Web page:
GUEST COLUMN: Sarnia needs a leash-free beach – for the love of dog

In this file photo, Oscar the dachshund tests out his new life jacket while fetching sticks at the Bright’s Grove beach. Glenn Ogilvie Photo

Susan MacFarlane

When I was a kid, we had a dog called Lucky. My mom would say, “Lucky to be alive.”

Lucky was a black lab mix and I don’t remember how he came into our lives. He was an interesting sort of dog, one that would get loose and jump up on people as they walked by our house, and had the really irritating habit of chewing on my leather penny loafer shoes.

From my point of view, he was more irritating than not.

Susan MacFarlane

My dad, however, had a different relationship with Lucky, which involved the two of them hanging together downstairs for hours on end while my dad worked on his coin collection or other hobbies.

To me and my sister, Lucky was a fixture we had to chase after now and again after he escaped from the backyard.

When Lucky passed away at a ripe old age my dad had tears in his eyes, and would often reminisce on what a great dog he was in the years following. I have to admit I didn’t understand.

Fast forward to me as an adult and our youngest, newly turned teenager begging us for a dog.

Into our house came Rosie, a Havanese poodle mix, who turned into a 13-pound bundle of energy. She’s a clown who runs in circles when meeting other dogs. Her antics seem to always bring out smiles in others when we’re out walking in our Bright’s Grove neighborhood.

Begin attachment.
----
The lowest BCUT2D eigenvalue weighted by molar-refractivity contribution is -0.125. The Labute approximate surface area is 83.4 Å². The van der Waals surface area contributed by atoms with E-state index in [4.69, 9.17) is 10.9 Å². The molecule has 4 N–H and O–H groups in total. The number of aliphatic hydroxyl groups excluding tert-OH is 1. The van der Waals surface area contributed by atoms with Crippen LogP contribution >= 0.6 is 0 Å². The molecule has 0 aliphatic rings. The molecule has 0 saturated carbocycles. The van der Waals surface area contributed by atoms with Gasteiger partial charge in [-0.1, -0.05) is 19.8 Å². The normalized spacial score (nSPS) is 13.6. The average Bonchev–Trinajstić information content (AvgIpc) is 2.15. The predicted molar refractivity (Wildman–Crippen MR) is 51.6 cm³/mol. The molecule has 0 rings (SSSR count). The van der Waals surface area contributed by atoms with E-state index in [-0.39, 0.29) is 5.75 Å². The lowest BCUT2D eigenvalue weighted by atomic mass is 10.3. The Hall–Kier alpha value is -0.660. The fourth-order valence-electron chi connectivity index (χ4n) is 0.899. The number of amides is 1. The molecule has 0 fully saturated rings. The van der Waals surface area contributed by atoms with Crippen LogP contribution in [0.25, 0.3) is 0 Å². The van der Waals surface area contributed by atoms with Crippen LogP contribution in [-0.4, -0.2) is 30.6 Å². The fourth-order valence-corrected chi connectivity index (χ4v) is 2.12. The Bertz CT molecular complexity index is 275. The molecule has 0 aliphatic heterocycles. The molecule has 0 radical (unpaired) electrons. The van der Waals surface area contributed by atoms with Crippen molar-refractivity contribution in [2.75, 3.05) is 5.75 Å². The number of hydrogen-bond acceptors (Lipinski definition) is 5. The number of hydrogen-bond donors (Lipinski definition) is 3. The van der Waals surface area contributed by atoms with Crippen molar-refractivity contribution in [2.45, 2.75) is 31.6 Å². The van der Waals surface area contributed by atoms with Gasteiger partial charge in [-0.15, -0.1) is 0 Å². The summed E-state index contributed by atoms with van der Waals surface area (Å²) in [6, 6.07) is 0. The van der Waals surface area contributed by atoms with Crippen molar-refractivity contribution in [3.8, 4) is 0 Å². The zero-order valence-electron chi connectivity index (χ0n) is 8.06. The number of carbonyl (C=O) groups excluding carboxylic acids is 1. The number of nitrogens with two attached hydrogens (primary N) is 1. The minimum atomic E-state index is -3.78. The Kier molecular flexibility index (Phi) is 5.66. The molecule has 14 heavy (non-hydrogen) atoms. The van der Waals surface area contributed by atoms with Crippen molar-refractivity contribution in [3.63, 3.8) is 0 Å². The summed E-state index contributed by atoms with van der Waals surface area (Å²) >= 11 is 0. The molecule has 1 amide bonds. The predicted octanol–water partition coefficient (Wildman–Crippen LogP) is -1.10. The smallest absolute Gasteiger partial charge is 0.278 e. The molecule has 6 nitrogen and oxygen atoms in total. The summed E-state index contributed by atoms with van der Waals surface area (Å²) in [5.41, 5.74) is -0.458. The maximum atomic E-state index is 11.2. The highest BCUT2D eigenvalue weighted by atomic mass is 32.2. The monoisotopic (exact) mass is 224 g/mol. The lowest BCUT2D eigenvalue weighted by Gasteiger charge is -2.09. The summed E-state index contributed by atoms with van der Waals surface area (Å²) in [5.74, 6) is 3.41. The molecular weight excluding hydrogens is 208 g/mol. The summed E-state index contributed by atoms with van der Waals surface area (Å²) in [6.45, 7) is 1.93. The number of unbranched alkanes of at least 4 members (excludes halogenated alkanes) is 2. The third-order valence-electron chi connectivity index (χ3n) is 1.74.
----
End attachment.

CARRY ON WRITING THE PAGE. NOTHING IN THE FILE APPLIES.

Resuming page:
I often joke that I can’t get another job because Rosie is so used to having me home to keep her company. “Princess” Rosie rules the roost at our house. She loves to take walks and sniffs – on the Howard Watson Nature Trail and along the Nick Malik Walkway near our local beach.

When we go for beach walks, it always makes me smile to watch other dogs frolic in the sand or swim in the water, fetching a stick their owner might throw. Their joy becomes my joy.

Rosie is not a swimmer, so I don’t take her there for that. But if she was a swimmer, you bet I’d be looking for a suitable beach.

Which is why I don’t understand how Sarnia, with its abundance of beachfront, has decided it can’t find a slice of space somewhere for an official dog beach.

Right now, we have an equity issue that I find sad for all of the community’s dogs. Owners who can afford to risk paying a fine continue to use the city’s beaches, while less advantaged owners don’t get to see the smiles of pure bliss on their pets taking a swim or frolicking in the surf.

Sarnia needs a dog beach – for the love of dog.

Susan MacFarlane is an environmental engineer who dabbles in screenwriting and other artistic endeavours.